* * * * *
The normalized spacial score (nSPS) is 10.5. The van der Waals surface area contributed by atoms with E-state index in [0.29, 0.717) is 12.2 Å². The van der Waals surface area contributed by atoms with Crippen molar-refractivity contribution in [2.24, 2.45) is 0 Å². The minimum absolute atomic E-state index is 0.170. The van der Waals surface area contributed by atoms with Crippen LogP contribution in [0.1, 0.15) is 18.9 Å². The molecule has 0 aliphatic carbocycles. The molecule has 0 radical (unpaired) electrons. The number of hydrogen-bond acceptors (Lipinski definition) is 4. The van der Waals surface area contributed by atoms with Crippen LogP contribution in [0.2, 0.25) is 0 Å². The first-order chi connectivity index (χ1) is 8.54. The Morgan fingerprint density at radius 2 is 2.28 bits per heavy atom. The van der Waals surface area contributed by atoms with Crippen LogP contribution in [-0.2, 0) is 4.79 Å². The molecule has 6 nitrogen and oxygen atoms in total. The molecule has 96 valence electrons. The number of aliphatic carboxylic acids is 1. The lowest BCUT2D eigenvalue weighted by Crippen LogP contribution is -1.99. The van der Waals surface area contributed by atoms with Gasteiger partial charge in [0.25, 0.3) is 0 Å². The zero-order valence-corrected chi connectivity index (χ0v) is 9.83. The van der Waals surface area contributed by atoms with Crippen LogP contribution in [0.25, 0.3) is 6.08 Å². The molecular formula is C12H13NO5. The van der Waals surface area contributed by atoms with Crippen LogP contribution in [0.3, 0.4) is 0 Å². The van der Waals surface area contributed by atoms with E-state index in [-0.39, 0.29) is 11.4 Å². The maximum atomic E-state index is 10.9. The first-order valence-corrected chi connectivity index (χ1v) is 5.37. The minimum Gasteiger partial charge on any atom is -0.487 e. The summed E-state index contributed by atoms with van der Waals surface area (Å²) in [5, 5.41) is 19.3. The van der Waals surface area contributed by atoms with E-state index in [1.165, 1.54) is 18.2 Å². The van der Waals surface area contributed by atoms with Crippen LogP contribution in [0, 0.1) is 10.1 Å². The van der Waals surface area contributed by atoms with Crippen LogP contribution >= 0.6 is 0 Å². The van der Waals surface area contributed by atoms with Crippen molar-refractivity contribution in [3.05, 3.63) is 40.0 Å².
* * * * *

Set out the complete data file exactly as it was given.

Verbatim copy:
The normalized spacial score (nSPS) is 10.5. The van der Waals surface area contributed by atoms with E-state index in [0.29, 0.717) is 12.2 Å². The van der Waals surface area contributed by atoms with Crippen molar-refractivity contribution in [2.24, 2.45) is 0 Å². The minimum absolute atomic E-state index is 0.170. The van der Waals surface area contributed by atoms with Crippen LogP contribution in [0.1, 0.15) is 18.9 Å². The molecule has 0 aliphatic carbocycles. The molecule has 0 radical (unpaired) electrons. The number of hydrogen-bond acceptors (Lipinski definition) is 4. The van der Waals surface area contributed by atoms with Crippen LogP contribution in [0.2, 0.25) is 0 Å². The first-order chi connectivity index (χ1) is 8.54. The Morgan fingerprint density at radius 2 is 2.28 bits per heavy atom. The van der Waals surface area contributed by atoms with Crippen LogP contribution in [-0.2, 0) is 4.79 Å². The molecule has 6 nitrogen and oxygen atoms in total. The molecule has 96 valence electrons. The number of aliphatic carboxylic acids is 1. The lowest BCUT2D eigenvalue weighted by Crippen LogP contribution is -1.99. The van der Waals surface area contributed by atoms with Gasteiger partial charge in [0.25, 0.3) is 0 Å². The zero-order valence-corrected chi connectivity index (χ0v) is 9.83. The van der Waals surface area contributed by atoms with Crippen LogP contribution in [0.25, 0.3) is 6.08 Å². The molecular formula is C12H13NO5. The van der Waals surface area contributed by atoms with Crippen LogP contribution in [0.3, 0.4) is 0 Å². The van der Waals surface area contributed by atoms with E-state index in [-0.39, 0.29) is 11.4 Å². The maximum atomic E-state index is 10.9. The first-order valence-corrected chi connectivity index (χ1v) is 5.37. The minimum Gasteiger partial charge on any atom is -0.487 e. The summed E-state index contributed by atoms with van der Waals surface area (Å²) in [5, 5.41) is 19.3. The van der Waals surface area contributed by atoms with E-state index in [1.165, 1.54) is 18.2 Å². The van der Waals surface area contributed by atoms with Crippen LogP contribution in [0, 0.1) is 10.1 Å². The van der Waals surface area contributed by atoms with Crippen LogP contribution >= 0.6 is 0 Å². The van der Waals surface area contributed by atoms with Crippen molar-refractivity contribution in [3.05, 3.63) is 40.0 Å².